Congress Adds 'CISA' To 'Omnibus' Budget Bill, Up To President Obama To Veto

The Fight for the Future civil liberties organization announced that CISA, the “surveillance bill by another name,” was added to the “must-pass” budget bill for next year as a way to make it virtually unstoppable.

Fight for the Future was one of the groups that has fought CISA since it was named CISPA, in its previous version. Earlier this year, the group led a series of online campaigns that eventually got companies such as Apple, Google, Twitter, Dropbox, Yahoo, Wikipedia, Yelp, and Salesforce to come out in opposition to the bill. The digital rights group has also mobilized 15,000 websites to protest against the bill and sent six million faxes to the Senate, as well as hundreds of thousands of emails and phone calls.

Now, FFTF is calling on President Obama to keep his promise that he would veto any cybersecurity bill that doesn’t have proper privacy protections. CISA already had some weak privacy protections when it passed the Senate. Then, when it was merged with two other similar bills from the House, all of those privacy protections were completely removed.

The new bill would give the NSA the opportunity to “take lead” on getting the data directly from private companies, as opposed to the DHS doing so as a civil agency, and then passing a sanitized version of that data over to the NSA.

The bill also expands the liability protection companies get from sharing the data with the NSA or the DHS, which means there could be many more opportunities for abuse. When private companies know they have legal immunity when sharing whatever data the NSA or DHS asks of them, they could be much more likely to comply than if they were worried their users would sue them for sharing personal information without a warrant.

Fight for the Future launched a website called ObamaDecides.org, calling for the President to veto the CISA bill in any form:

“Now is when we’ll find out whether President Obama really cares about the Internet and freedom of speech, or whether he’s happy to roll over and allow technologically illiterate members of Congress break the Internet in the name of cybersecurity,” said Evan Greer, campaign director of Fight for the Future.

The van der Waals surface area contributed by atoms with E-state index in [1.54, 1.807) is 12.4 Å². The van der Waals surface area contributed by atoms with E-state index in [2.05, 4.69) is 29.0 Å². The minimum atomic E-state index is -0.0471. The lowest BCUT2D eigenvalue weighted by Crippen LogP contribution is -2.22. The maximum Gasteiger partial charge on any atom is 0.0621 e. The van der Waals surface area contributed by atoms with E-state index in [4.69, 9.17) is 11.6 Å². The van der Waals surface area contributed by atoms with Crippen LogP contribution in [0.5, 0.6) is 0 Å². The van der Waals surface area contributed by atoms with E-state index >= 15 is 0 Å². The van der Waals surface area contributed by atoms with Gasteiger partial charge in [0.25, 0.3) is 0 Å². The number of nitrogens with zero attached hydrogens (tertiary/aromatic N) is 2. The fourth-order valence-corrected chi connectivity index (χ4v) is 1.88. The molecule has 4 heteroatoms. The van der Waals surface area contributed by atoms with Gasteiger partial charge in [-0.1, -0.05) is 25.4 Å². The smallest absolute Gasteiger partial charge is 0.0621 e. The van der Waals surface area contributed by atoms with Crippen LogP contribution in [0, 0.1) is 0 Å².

“This administration promised to veto any information sharing bill that did not adequately protect Internet users’ privacy, and the final version of this bill doesn’t even come close. It’s time for President Obama to deliver on his word,” he added.

Congress is expected to vote the “omnibus” budget bill, which now includes CISA, in the coming week. FFTF’s online tool gives people the opportunity to sign up to be “daily callers” who will be prompted to call the White House every day until President Obama keep his promise and threatens to veto the whole bill if CISA remains included in the budget bill.

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Lucian Armasu joined Tom’s Hardware in early 2014. He writes news stories on mobile, chipsets, security, privacy, and anything else that might be of interest to him from the technology world. Outside of Tom’s Hardware, he dreams of becoming an entrepreneur.

You can follow him at @lucian_armasu. Follow us on Facebook, Google+, RSS, Twitter and YouTube.

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  • alextheblue
    I doubt he'll veto it unless there's something ELSE in there he actually doesn't like. He's all for NSA mass warrantless surveillance (whether directly or by making private companies collect and share). He only acts like he's not when someone like Snowden exposes what they're doing. Then it's "Oh I didn't know this was going on - I'm just the President! I first found out when I saw it on TV just like all you ignorant slobs, honest!"
  • thor220
    Why don't they just call this what is really is, the "we're totally getting bank lobby money" bill. First they try to shoehorn anti-net law into the bill and now this? What's next? Pay double fees to comcast because they have a monopoly?
  • zfreak280
    Of course Apple, Google, and Microsoft oppose this bill. They don't want government surveillance programs using bandwidth or resources from their own surveillance programs.